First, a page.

The significant value increment when writing unit tests for our use cases instead of structures comes from better maintainability through easier refactoring.

As a mockist, I couple my tests with implementation details when I write unit tests for each structure. Unfortunately, details are known to change every so often when I'm refactoring. Furthermore, I'm typically very prone to fiddle with details while I search and uncover a better design. Thus, I need to rewrite my tests equally, often making them brittle and unfit for service.

A mockist can write 1000 unit tests targeting the implementation details and change them whenever, for example, a domain model needs changes. On the other hand, a classicist can write 200 unit tests targeting the use cases and refactor all the domain models safely whenever needed without touching the tests.

Are you convinced now? Then you are probably wondering how we define and test use cases.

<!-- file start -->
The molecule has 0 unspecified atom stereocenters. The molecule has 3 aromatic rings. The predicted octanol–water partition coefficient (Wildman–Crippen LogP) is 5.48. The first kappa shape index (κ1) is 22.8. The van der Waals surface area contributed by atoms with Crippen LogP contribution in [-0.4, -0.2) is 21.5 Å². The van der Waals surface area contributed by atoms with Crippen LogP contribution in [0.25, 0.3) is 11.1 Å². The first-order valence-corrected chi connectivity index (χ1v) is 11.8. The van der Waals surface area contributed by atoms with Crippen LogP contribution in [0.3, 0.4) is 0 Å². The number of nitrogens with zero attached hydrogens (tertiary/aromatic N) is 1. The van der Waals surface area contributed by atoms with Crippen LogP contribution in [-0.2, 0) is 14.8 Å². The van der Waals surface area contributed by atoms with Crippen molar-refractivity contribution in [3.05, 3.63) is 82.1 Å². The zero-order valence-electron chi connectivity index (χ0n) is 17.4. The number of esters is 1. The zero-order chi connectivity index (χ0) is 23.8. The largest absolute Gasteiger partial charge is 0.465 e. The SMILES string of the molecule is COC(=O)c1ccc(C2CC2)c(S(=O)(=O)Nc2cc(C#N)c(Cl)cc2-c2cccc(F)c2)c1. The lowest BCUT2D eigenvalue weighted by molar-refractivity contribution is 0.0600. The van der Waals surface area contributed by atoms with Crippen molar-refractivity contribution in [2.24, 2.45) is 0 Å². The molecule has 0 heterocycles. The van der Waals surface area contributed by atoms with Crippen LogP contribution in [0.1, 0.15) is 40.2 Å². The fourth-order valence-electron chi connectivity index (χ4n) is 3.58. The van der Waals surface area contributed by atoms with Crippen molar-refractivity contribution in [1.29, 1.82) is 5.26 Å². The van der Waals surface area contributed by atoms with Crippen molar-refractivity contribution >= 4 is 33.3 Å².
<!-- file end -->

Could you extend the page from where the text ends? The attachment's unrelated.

Suppose we are building an expense tracker to monitor our daily budget. As a simple CRUD application following the Hexagonal Architecture design pattern, we are likely to support the following use cases:

  • add new expense(s)
  • search expenses
  • archive expense(s)
  • upload attachment(s)
  • generate expense report(s)

Each line above is a unit of behaviour, which I can test. When I design the implementation, I sketch out a test where I call my use case port with a payload and verify that the port responds with expected data. For most tests, I need the setup phase (Given), the handler execution phase (When), and the verification phase (Then).

The above sounds a lot like testing REST APIs, no? However, my tests are decoupled from the REST integration because I'm testing the ports of my hexagon (use case handlers or services) instead of the REST server itself. The most striking idea in hexagonal architecture is how implementing it strips away the need to start my application and interact with it to verify behaviour. Therefore, I can work only with tests for an extended period. Then, I'm confident the application works when it's time to spin it up.